Researchers at the University of Illinois at Chicago have discovered a signaling mechanism in the bacterial ribosome that detects proteins that activate genes for antibiotic resistance.
“The ribosome is one of the most complex molecular machines in the cell,” said Alexander Mankin, UIC professor and director of the Center for Pharmaceutical Biotechnology. It is responsible for the production of all proteins in the cell, and in bacteria it is one of the major antibiotic targets.
Understanding how signals are generated and transmitted within the ribosome, Mankin said, may one day lead to better antibiotics.
Mankin’s research, funded by the National Science Foundation, has been published in the journal Molecular Cell.
The ribosome is responsible for activating some antibiotic resistance genes in the presence of certain proteins. For that to occur, special sensors in the ribosome must recognize cellular cues and the structure of the regulatory protein. Once the signal is detected, it is then transmitted to the functional centers which alter the ribosome’s performance.
Mankin’s latest research has found at least one of the signal pathways in the ribosome. He and his coworkers found that the presence of the regulatory protein as it is made within the ribosome changes the properties of the ribosome’s catalytic center.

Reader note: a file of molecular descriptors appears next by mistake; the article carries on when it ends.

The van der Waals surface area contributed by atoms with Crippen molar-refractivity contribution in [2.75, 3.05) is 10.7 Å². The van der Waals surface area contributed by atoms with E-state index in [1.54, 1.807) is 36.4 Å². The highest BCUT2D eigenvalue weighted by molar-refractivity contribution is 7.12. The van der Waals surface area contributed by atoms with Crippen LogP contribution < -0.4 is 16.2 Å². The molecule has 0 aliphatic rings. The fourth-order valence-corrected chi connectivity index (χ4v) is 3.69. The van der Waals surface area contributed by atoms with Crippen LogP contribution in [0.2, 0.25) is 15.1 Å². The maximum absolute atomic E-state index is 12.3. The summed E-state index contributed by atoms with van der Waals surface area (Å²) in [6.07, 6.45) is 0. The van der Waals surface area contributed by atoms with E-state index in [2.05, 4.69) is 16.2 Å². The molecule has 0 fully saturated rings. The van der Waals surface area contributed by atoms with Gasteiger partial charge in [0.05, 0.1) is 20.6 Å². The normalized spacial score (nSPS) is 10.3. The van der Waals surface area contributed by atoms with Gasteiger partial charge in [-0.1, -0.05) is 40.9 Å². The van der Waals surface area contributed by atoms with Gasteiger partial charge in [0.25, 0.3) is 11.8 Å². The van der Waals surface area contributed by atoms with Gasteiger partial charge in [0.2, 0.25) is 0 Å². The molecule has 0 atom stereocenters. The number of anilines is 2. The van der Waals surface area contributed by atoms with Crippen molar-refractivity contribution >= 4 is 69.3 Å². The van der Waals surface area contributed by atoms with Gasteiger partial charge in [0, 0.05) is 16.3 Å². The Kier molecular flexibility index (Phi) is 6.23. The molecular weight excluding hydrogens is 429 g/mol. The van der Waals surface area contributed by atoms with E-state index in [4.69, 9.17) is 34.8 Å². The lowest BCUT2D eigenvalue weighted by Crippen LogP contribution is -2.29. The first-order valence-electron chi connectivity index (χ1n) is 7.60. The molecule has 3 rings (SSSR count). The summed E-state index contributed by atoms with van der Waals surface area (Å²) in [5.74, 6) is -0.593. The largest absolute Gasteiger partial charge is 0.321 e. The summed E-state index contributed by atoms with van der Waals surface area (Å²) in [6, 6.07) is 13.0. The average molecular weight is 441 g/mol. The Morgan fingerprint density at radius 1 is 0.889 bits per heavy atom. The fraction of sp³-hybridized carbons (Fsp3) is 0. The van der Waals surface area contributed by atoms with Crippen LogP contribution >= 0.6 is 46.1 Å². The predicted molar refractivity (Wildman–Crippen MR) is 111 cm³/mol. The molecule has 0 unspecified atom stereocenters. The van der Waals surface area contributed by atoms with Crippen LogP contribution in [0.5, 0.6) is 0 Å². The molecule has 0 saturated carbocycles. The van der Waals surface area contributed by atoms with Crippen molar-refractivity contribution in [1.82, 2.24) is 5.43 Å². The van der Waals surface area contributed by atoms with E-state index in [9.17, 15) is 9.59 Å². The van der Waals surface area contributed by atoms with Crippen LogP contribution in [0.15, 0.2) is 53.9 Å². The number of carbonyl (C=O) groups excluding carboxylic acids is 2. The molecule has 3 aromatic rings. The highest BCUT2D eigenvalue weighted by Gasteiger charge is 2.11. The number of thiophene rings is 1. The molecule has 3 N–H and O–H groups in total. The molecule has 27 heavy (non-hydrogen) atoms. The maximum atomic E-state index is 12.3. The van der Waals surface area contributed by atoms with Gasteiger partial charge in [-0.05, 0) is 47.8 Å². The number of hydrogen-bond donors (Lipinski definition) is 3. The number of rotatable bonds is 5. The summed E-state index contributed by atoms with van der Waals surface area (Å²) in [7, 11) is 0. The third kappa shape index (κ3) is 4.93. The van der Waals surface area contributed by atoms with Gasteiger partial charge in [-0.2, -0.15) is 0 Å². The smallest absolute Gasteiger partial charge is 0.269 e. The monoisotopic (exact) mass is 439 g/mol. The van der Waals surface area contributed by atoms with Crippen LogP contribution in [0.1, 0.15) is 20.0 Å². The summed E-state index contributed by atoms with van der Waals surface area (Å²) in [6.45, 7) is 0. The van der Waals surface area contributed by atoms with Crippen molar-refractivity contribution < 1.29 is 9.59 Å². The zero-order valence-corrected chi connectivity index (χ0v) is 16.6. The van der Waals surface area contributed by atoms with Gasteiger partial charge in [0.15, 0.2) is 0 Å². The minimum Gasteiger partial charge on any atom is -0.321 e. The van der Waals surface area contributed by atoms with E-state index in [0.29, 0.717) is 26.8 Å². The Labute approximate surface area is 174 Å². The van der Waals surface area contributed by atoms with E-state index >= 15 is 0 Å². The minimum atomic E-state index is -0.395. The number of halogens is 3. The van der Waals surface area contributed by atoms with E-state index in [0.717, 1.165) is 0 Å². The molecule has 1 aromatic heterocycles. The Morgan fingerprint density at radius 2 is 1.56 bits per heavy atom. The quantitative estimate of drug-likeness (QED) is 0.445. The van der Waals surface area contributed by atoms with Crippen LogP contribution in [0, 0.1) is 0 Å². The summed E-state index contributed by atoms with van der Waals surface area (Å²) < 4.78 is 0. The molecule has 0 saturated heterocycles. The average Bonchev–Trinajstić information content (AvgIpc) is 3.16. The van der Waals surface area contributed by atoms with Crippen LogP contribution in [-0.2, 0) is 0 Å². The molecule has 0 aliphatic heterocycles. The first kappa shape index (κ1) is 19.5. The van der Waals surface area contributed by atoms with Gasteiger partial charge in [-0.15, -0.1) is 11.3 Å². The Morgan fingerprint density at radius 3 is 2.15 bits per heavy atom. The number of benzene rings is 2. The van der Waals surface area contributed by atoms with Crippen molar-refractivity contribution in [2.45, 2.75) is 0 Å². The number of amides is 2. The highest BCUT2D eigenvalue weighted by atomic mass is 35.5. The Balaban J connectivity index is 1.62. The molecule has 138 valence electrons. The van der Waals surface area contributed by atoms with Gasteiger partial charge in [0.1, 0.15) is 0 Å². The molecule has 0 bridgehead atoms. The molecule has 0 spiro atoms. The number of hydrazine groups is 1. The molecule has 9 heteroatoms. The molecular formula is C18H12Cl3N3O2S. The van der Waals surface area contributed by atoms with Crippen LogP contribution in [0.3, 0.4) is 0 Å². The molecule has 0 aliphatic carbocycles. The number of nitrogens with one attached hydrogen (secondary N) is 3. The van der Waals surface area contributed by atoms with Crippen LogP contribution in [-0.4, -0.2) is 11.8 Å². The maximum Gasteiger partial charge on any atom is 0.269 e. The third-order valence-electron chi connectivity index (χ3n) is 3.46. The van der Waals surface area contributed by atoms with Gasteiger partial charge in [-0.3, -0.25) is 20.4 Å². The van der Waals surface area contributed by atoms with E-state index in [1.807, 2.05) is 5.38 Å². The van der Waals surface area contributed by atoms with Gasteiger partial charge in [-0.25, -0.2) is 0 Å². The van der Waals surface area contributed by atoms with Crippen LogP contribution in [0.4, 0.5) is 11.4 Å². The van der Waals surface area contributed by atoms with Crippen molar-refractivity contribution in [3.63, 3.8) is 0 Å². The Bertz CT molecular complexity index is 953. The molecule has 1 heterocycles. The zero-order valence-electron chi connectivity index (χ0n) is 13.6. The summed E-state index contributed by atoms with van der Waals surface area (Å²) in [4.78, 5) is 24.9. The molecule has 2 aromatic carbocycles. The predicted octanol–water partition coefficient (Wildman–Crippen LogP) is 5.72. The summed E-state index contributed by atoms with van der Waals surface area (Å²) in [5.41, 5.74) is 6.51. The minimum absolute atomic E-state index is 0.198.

Under normal conditions, the ribosome’s catalytic center can accept any of the 20 natural amino acids, which are then added to the growing protein chain.
However, if the ribosome has synthesized the regulatory protein in the presence of an antibiotic, the catalytic center rejects some or even all amino acids. As a result, synthesis of the regulatory protein stops, and the genes of antibiotic resistance are activated.
“This is one of the strategies used by pathogenic bacteria exposed to antibiotics to regulate expression of antibiotic resistance genes,” Mankin said.
In previous studies, Mankin and his research team pinpointed some of the ribosomal RNA residues that interact with the growing regulatory peptide, thus serving the function of the peptide sensors.
Mankin and his research team — Haripriya Ramu, Nora Vazquez-Laslop and Dorota Klepacki — was assisted by Qing Dai and Joseph Piccirilli, of the University of Chicago and Ronald Micura of the University of Innsbruck in Austria.
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